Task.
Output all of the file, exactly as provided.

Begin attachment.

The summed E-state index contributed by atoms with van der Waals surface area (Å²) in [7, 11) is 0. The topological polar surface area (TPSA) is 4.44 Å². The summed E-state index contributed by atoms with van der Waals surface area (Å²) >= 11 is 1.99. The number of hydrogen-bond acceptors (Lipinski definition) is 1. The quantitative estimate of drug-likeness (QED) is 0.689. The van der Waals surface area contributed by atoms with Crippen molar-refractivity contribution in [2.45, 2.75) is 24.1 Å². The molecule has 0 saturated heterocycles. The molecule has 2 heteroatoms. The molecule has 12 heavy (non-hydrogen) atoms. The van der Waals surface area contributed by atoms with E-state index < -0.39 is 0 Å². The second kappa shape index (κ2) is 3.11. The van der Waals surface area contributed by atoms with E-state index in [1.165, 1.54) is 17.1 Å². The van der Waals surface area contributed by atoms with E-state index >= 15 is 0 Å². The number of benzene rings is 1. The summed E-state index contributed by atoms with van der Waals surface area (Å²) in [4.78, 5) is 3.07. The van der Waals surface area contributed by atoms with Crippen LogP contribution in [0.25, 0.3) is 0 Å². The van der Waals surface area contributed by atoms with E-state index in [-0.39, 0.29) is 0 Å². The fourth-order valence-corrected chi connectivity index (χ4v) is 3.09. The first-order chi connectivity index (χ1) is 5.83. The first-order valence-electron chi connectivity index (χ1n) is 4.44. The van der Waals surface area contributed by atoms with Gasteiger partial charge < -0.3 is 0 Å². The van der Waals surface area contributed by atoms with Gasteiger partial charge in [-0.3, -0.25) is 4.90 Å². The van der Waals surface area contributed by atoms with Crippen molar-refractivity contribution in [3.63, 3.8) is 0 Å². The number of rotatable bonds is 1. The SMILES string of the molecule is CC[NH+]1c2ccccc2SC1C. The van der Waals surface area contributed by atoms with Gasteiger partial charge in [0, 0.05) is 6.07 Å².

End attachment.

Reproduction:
The summed E-state index contributed by atoms with van der Waals surface area (Å²) in [7, 11) is 0. The topological polar surface area (TPSA) is 4.44 Å². The summed E-state index contributed by atoms with van der Waals surface area (Å²) >= 11 is 1.99. The number of hydrogen-bond acceptors (Lipinski definition) is 1. The quantitative estimate of drug-likeness (QED) is 0.689. The van der Waals surface area contributed by atoms with Crippen molar-refractivity contribution in [2.45, 2.75) is 24.1 Å². The molecule has 0 saturated heterocycles. The molecule has 2 heteroatoms. The molecule has 12 heavy (non-hydrogen) atoms. The van der Waals surface area contributed by atoms with E-state index < -0.39 is 0 Å². The second kappa shape index (κ2) is 3.11. The van der Waals surface area contributed by atoms with E-state index in [1.165, 1.54) is 17.1 Å². The van der Waals surface area contributed by atoms with E-state index >= 15 is 0 Å². The number of benzene rings is 1. The summed E-state index contributed by atoms with van der Waals surface area (Å²) in [4.78, 5) is 3.07. The van der Waals surface area contributed by atoms with Crippen LogP contribution in [0.25, 0.3) is 0 Å². The van der Waals surface area contributed by atoms with E-state index in [-0.39, 0.29) is 0 Å². The fourth-order valence-corrected chi connectivity index (χ4v) is 3.09. The first-order chi connectivity index (χ1) is 5.83. The first-order valence-electron chi connectivity index (χ1n) is 4.44. The van der Waals surface area contributed by atoms with Gasteiger partial charge < -0.3 is 0 Å². The van der Waals surface area contributed by atoms with Gasteiger partial charge in [-0.3, -0.25) is 4.90 Å². The van der Waals surface area contributed by atoms with Crippen molar-refractivity contribution in [3.63, 3.8) is 0 Å². The number of rotatable bonds is 1. The SMILES string of the molecule is CC[NH+]1c2ccccc2SC1C. The van der Waals surface area contributed by atoms with Gasteiger partial charge in [0, 0.05) is 6.07 Å².